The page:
Together the King and Queen were responsible for watching over the bones of the dead. This is what led to the popularity of the skull - or calavera - and the skeleton figures - called Catrinas - in the Dia de Muertos holiday symbolism.
In spite of the fierce aspect of the Lord and Lady of the Underworld, Wiki tells us that In the Aztec world, skeletal imagery was also a symbol of fertility, health and abundance, alluding to the close symbolic links between life and death.
The celebratory aspect of life and death, as part of the same creative cycle, is the perspective that Dia de Muertos helps to keep alive and kicking in Mexico.
M & M are just two of the equally quirky, often fierce, Aztec deities that confronted the Catholic missionary Padres after the Spanish arrived in the 1500s. I find it fascinating that the Spanish are the people that invaded and conquered Mexico, because they had a lot in common with the mindset of the Aztec culture, given the two cultures never interacted prior to the conquest. For example, the Mictlan experience I outlined above is not too far fetched from Catholic concept of limbo and the afterlife journey through different levels of hell and heaven.
One reason the Catholic church was able to make significant progress in new lands was a combination of brute force domination and self-interested tolerance. (Centuries before, the Romans practiced the same good cop / bad cop tactics to solidify control over conquered lands and people.)
The Spanish tore down major temples to erect churches and cathedrals in their place. Well, I should say that the Spanish used the Aztecs as slave labor to tear down their own temples and reconstruct a new church from the very stones of the destroyed temples. One can imagine the psychological effect this had on the natives. (The Spanish also used the stones to fill in many canals, a move that quickly destroyed the urban ecosystem of the city at that time and resulted in significant decline in the standard of living for most inhabitants, but that is another story.)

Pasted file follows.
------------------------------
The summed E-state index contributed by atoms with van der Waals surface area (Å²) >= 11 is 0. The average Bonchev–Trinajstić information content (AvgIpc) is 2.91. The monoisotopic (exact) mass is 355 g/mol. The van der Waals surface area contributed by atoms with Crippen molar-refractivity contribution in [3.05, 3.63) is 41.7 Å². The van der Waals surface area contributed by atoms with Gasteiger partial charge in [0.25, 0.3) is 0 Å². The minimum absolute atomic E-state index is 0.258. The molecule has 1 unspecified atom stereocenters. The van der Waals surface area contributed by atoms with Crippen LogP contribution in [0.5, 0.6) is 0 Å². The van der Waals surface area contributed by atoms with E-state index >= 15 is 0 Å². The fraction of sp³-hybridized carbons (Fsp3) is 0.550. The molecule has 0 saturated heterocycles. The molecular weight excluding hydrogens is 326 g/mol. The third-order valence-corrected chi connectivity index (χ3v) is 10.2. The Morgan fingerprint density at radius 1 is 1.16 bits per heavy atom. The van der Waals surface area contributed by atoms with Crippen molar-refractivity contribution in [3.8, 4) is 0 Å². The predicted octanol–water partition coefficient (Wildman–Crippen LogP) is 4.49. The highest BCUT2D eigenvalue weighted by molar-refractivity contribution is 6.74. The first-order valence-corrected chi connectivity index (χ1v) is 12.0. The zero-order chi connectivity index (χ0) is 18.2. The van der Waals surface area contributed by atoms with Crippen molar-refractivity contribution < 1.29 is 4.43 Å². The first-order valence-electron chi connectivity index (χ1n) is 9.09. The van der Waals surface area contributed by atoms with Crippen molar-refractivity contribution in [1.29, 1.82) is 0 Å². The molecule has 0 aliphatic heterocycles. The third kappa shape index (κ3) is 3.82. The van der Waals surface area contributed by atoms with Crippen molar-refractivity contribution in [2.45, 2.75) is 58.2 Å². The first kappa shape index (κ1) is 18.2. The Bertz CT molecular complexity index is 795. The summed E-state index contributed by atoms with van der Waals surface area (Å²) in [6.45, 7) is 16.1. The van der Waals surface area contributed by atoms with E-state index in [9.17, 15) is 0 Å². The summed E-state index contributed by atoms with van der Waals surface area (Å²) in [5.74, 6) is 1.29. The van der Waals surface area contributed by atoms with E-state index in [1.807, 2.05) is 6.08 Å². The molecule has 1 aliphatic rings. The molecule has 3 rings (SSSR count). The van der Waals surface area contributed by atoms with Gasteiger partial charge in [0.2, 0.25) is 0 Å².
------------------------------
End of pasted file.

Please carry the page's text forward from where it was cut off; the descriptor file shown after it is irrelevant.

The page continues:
The Templo Mayor, the most important temple in the Aztec world, located in the center of Mexico City, was so huge that the Spanish finally gave up trying to tear it all down. It's massive base was buried over the years and not rediscovered until 1978.
You can see stones from the Templo Mayor in the lower part of the exterior walls of the oldest part of the Metropolitan Cathedral, Latin America's largest and oldest cathedral. It is fascinating to visit the Zocalo and stand facing the Cathedral with the Templo Mayor behind you, literally in the space between the biggest clash of civilizations in the western hemisphere.
I often think of the time and money Americans spend on European tours, and wonder if that is partially because they don’t realize the depth of Euro-centric tourism that is available in Mexico. Yes, the beaches and margaritas are world class, but there is so much more here than that, at a fraction of the price of a European vacation.
At any rate, while the conquistadores were busy demoralizing the locals by razing their temples, the Spanish Padres took a more subtle approach and did their best to merge pagan celebrations into the church calendar.